|The album Gold Coast - Out Now|
The interview was scheduled for 1pm, but in this line of work, we all know that nothing runs on time. So I make myself comfortable by marking my territory on the over sized, chocolate brown leather sofa. With a pile of magazines to flick through and soft, warm, seductive music floating in the background, I wait with bated breathe for Rhian Benson to make her appearance. Born in Ghana to a Welsh mother and a Ghanaian father, her features are immediately striking. The soulful singer breezes in fashionably late and very apologetic. But with her stunning looks, killer smile, and polite manner, what else can you do but smile back and say 'no problem'? So, as she curls up on the leather sofa opposite me, we talk about her musical and spiritual journey and her life as a rising star.
"My interest in music has been fuelled by my family background. My mother used to sing, and my uncles were professional singers and we would go to see them perform in festivals. I also have a natural love for it. I always turned to music when I needed to find my piece of mind; even as a kid, I would go into the room, put my CD on and shut the door."
Her debut album entitled 'Gold Coast', sees Rhian collaborating with two noted producers, James Poyser and Bob Power, who have individually worked with the likes of D'Angleo, Erykah Badu and The Roots amongst many others. The album is set for release later this year, and is loosely based on the singer's personal journey and experiences. These experiences include her childhood in Ghana, amongst other things. The currently single songstress remembers a life very different to that of many other urban artists. “For as long as I can remember, we used to come and visit family in Wales. I had a dual thing going on and I was always in touch with family on both continents. I also lived in India, as my father was posted there with the diplomatic high commission. It was quite amazing and it reminded me of Ghana, a similar vibe, and a very international community.” It was during these impressionable years that her natural interest in music began to grow. She wrote her first song whilst in India, at the young age of 9, and began to take piano lessons. Music was always streaming through her life, and as a young child, Rhian would take part in school productions and sing in the choir, but remembers shying away from centre stage throughout her former years.
After finishing school, Rhian moved to the UK and studied in London. Even though the soulful world of music was beckoning, Rhian took the mature and responsible approach to her future and studied at the renowned London School of Economics. Following this, she moved to the States, where she attended the prestigious Harvard University to pursue a career in banking. However, she unexpectedly returned to London when her mother was diagnosed with cancer, an experience which changed her life. "It was a real eye-opening experience and I really grew up a lot. She had always been my pillar of strength, a real tough Welsh lady, and for her to fall ill, of anything, was unusual. But her spirit was strong and she made it through, but it was during that time that I started to think 'If you can be taken like that, what am I doing with my life?'”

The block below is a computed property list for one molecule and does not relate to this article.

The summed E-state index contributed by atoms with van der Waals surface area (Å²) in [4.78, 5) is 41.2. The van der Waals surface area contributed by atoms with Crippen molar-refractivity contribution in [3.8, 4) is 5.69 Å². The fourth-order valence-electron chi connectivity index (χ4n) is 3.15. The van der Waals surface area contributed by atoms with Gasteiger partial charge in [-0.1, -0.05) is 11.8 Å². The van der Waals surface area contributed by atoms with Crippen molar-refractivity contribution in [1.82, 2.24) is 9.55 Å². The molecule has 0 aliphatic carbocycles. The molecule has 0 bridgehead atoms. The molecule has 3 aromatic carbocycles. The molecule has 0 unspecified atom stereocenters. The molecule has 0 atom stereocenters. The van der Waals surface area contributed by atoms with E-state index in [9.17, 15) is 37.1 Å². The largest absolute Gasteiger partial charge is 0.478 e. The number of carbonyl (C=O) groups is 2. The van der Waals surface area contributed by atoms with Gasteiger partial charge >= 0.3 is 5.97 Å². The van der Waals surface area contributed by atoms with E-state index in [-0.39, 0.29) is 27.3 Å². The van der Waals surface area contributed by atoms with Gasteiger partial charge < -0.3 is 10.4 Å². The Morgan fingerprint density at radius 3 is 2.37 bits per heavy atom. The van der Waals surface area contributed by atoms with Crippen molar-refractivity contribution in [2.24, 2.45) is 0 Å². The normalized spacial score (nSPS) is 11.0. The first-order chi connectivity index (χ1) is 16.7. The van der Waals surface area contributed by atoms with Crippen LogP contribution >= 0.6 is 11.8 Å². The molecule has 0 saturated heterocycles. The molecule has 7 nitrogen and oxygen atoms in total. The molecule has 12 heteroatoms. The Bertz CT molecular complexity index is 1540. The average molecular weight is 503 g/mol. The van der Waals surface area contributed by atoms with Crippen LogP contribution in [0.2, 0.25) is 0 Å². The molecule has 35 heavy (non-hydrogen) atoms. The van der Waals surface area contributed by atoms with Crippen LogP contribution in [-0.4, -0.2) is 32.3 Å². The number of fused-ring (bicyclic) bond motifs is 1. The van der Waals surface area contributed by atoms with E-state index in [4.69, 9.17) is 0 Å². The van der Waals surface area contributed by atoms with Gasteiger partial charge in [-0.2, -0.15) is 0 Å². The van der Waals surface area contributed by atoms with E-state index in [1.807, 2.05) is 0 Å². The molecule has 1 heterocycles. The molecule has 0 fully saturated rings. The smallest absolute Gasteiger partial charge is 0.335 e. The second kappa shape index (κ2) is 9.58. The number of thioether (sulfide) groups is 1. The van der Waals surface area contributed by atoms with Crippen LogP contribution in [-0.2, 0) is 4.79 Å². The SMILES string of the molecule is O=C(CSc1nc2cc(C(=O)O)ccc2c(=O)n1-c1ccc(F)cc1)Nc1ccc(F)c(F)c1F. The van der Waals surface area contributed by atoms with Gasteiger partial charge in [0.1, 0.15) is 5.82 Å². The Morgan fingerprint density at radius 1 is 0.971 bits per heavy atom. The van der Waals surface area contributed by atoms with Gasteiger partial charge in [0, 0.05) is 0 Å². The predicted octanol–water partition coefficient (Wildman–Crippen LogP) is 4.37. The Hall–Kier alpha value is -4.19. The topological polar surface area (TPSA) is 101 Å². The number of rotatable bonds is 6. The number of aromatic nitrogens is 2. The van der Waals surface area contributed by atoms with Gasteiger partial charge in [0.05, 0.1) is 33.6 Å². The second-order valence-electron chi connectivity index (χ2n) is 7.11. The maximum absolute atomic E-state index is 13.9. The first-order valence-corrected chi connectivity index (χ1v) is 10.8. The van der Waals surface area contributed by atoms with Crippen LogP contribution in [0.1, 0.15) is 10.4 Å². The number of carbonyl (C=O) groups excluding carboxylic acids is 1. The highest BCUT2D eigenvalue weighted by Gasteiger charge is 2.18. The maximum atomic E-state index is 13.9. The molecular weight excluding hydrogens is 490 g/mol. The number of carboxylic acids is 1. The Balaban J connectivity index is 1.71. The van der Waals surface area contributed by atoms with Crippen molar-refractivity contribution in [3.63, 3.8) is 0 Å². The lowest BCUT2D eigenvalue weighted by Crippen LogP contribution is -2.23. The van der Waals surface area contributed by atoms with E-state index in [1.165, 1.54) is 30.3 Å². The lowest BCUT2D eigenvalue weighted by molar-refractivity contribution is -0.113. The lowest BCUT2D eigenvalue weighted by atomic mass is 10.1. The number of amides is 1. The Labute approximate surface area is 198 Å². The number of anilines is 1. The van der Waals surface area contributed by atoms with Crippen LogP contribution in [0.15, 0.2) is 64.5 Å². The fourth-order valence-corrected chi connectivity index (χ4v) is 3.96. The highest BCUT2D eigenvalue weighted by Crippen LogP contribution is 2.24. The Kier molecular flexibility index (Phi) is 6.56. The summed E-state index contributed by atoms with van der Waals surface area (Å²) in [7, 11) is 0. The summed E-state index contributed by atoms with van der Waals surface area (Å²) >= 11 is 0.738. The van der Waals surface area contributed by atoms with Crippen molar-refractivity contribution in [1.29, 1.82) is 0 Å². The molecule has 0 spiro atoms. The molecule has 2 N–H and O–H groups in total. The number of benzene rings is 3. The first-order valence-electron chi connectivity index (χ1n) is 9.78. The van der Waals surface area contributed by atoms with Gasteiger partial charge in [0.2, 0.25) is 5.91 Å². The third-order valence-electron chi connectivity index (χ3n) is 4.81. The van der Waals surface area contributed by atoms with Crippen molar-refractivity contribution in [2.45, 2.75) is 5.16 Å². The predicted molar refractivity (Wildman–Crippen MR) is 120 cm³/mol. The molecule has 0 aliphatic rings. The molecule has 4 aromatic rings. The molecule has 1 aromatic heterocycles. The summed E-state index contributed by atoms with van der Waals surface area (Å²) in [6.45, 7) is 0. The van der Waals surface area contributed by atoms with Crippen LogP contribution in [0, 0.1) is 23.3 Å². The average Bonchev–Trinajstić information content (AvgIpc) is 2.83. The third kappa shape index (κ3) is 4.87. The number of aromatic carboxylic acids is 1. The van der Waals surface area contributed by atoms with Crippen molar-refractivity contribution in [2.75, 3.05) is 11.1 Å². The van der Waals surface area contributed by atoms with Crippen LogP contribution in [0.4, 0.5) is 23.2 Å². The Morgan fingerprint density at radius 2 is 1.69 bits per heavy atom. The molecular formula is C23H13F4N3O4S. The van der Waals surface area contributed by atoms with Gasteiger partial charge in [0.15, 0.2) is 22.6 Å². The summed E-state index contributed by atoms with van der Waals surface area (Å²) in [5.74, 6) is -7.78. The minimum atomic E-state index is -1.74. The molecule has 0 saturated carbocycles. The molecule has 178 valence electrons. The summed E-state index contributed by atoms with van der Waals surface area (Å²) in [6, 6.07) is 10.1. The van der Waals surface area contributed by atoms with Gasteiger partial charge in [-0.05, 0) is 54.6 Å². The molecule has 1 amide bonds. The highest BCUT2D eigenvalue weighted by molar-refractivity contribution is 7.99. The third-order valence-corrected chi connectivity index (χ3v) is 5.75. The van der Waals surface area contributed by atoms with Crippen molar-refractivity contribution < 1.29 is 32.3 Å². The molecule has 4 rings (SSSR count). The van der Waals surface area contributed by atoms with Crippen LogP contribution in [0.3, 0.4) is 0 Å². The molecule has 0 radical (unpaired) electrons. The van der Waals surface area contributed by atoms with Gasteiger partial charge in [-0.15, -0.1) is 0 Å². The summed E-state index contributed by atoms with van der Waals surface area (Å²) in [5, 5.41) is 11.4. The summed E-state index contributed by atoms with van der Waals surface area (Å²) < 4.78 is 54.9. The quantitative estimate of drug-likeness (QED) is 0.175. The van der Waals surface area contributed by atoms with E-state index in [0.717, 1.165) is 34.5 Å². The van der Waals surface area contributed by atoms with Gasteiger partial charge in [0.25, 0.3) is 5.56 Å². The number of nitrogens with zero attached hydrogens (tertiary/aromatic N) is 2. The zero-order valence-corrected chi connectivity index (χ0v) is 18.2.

She was then invited by BET Jazz to be a part of their first ever Ghana Musical Festival, later leading to another exciting opportunity. "After they (BET Jazz) had invited me to perform at the Ghana festival, the obvious link had been made. The label developed a good relationship with the head of BET Jazz and an opportunity came up to create a new series. They approached me and asked if I could do something with a Ghanaian tilt and I said ‘Yeah, sure.’ It was a great opportunity for me to be able to share Africa from my perspective. There is this perception that Africa is a war-torn nation and all the children are starving, but that wasn't my experience growing up in Ghana. I talked to people who were just making a living, from local entrepreneurs, to members of government and we went all over to the beaches, hotels, landmarks."
It is the influence of her cultural roots and upbringing which have moulded Rhian into who she is today. It is very much these factors, which play an intrinsic part in Rhian's music, that colour her image and which led to the naming of her debut album. "I really wanted people to know where I was coming from with this album. I am British, but I spent most of my life in Ghana, so my perspectives and references are very much based on Ghana. Historically, Ghana used to be called The Gold Coast, and California, where I am based is kind of the American Gold Coast, so it ties up my whole experience so far, summing up my journey."
the sandy beaches of the Gold Coast, to the cold and wet streets of England,
Rhian finds herself back where the dream began. Having managed to successfully
lure the US market, Rhian is now focusing her sights on the UK music scene.
If it's pure raw talent that the UK industry needs, then cast a closer
look at this soul star in the making.
single 'Say How I Feel'
and her album ‘Gold Coast’
is out now.